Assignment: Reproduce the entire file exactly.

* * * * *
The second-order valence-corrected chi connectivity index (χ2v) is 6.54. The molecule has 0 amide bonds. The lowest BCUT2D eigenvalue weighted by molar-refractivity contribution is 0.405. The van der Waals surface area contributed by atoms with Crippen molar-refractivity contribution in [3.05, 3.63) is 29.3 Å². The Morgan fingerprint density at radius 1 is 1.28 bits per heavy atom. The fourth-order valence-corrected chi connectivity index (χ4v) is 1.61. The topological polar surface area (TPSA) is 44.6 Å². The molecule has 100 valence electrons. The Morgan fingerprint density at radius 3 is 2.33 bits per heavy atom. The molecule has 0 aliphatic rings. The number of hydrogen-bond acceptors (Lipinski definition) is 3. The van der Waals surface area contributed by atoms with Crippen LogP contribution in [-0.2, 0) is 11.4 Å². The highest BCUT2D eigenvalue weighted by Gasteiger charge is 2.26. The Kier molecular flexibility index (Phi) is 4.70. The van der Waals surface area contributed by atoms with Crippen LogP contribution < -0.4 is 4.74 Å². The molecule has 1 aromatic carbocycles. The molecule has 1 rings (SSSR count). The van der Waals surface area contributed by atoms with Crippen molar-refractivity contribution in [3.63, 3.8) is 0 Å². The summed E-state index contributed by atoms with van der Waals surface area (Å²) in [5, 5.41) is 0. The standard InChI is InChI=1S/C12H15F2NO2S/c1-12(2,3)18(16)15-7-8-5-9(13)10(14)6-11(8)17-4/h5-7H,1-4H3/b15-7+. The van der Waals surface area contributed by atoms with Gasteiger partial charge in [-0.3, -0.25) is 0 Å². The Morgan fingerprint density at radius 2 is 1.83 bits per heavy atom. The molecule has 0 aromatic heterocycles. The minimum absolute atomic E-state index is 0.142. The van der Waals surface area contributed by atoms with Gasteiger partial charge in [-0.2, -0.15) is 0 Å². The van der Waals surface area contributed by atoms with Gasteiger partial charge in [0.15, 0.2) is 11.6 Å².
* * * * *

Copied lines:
The second-order valence-corrected chi connectivity index (χ2v) is 6.54. The molecule has 0 amide bonds. The lowest BCUT2D eigenvalue weighted by molar-refractivity contribution is 0.405. The van der Waals surface area contributed by atoms with Crippen molar-refractivity contribution in [3.05, 3.63) is 29.3 Å². The Morgan fingerprint density at radius 1 is 1.28 bits per heavy atom. The fourth-order valence-corrected chi connectivity index (χ4v) is 1.61. The topological polar surface area (TPSA) is 44.6 Å². The molecule has 100 valence electrons. The Morgan fingerprint density at radius 3 is 2.33 bits per heavy atom. The molecule has 0 aliphatic rings. The number of hydrogen-bond acceptors (Lipinski definition) is 3. The van der Waals surface area contributed by atoms with Crippen LogP contribution in [-0.2, 0) is 11.4 Å². The highest BCUT2D eigenvalue weighted by Gasteiger charge is 2.26. The Kier molecular flexibility index (Phi) is 4.70. The van der Waals surface area contributed by atoms with Crippen LogP contribution < -0.4 is 4.74 Å². The molecule has 1 aromatic carbocycles. The molecule has 1 rings (SSSR count). The van der Waals surface area contributed by atoms with Crippen molar-refractivity contribution in [3.63, 3.8) is 0 Å². The summed E-state index contributed by atoms with van der Waals surface area (Å²) in [5, 5.41) is 0. The standard InChI is InChI=1S/C12H15F2NO2S/c1-12(2,3)18(16)15-7-8-5-9(13)10(14)6-11(8)17-4/h5-7H,1-4H3/b15-7+. The van der Waals surface area contributed by atoms with Gasteiger partial charge in [-0.3, -0.25) is 0 Å². The Morgan fingerprint density at radius 2 is 1.83 bits per heavy atom. The molecule has 0 aromatic heterocycles. The minimum absolute atomic E-state index is 0.142. The van der Waals surface area contributed by atoms with Gasteiger partial charge in [-0.2, -0.15) is 0 Å². The van der Waals surface area contributed by atoms with Gasteiger partial charge in [0.15, 0.2) is 11.6 Å².